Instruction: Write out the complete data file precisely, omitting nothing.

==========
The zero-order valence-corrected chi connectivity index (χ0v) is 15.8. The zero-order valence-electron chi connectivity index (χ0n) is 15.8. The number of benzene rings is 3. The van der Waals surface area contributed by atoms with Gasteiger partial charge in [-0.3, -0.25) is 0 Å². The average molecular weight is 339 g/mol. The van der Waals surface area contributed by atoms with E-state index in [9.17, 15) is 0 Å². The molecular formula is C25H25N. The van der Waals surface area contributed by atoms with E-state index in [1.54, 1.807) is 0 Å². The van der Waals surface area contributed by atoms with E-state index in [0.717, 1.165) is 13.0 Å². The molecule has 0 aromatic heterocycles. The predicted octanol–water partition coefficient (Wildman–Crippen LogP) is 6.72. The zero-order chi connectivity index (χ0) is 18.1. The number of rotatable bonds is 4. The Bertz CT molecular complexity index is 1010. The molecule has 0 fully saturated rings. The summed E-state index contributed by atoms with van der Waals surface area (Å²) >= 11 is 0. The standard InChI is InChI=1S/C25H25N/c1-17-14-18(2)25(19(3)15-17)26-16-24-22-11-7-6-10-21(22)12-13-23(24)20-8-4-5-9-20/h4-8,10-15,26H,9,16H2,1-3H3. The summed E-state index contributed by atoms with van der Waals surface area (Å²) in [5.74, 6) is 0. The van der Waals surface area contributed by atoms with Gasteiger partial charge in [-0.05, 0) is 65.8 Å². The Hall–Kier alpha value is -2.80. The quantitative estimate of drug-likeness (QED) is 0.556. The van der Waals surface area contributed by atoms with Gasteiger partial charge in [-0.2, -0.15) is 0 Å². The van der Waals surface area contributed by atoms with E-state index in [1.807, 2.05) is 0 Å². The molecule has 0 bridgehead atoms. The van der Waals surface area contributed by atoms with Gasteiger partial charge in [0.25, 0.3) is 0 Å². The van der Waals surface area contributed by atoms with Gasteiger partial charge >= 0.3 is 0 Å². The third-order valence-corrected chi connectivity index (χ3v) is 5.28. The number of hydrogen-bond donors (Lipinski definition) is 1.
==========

The zero-order valence-corrected chi connectivity index (χ0v) is 15.8. The zero-order valence-electron chi connectivity index (χ0n) is 15.8. The number of benzene rings is 3. The van der Waals surface area contributed by atoms with Gasteiger partial charge in [-0.3, -0.25) is 0 Å². The average molecular weight is 339 g/mol. The van der Waals surface area contributed by atoms with E-state index in [9.17, 15) is 0 Å². The molecular formula is C25H25N. The van der Waals surface area contributed by atoms with E-state index in [1.54, 1.807) is 0 Å². The van der Waals surface area contributed by atoms with E-state index in [0.717, 1.165) is 13.0 Å². The molecule has 0 aromatic heterocycles. The predicted octanol–water partition coefficient (Wildman–Crippen LogP) is 6.72. The zero-order chi connectivity index (χ0) is 18.1. The number of rotatable bonds is 4. The Bertz CT molecular complexity index is 1010. The molecule has 0 fully saturated rings. The summed E-state index contributed by atoms with van der Waals surface area (Å²) >= 11 is 0. The standard InChI is InChI=1S/C25H25N/c1-17-14-18(2)25(19(3)15-17)26-16-24-22-11-7-6-10-21(22)12-13-23(24)20-8-4-5-9-20/h4-8,10-15,26H,9,16H2,1-3H3. The summed E-state index contributed by atoms with van der Waals surface area (Å²) in [5.74, 6) is 0. The van der Waals surface area contributed by atoms with Gasteiger partial charge in [-0.05, 0) is 65.8 Å². The Hall–Kier alpha value is -2.80. The quantitative estimate of drug-likeness (QED) is 0.556. The van der Waals surface area contributed by atoms with Gasteiger partial charge in [-0.2, -0.15) is 0 Å². The van der Waals surface area contributed by atoms with E-state index in [1.807, 2.05) is 0 Å². The molecule has 0 bridgehead atoms. The van der Waals surface area contributed by atoms with Gasteiger partial charge in [0.25, 0.3) is 0 Å². The van der Waals surface area contributed by atoms with Gasteiger partial charge >= 0.3 is 0 Å². The third-order valence-corrected chi connectivity index (χ3v) is 5.28. The number of hydrogen-bond donors (Lipinski definition) is 1.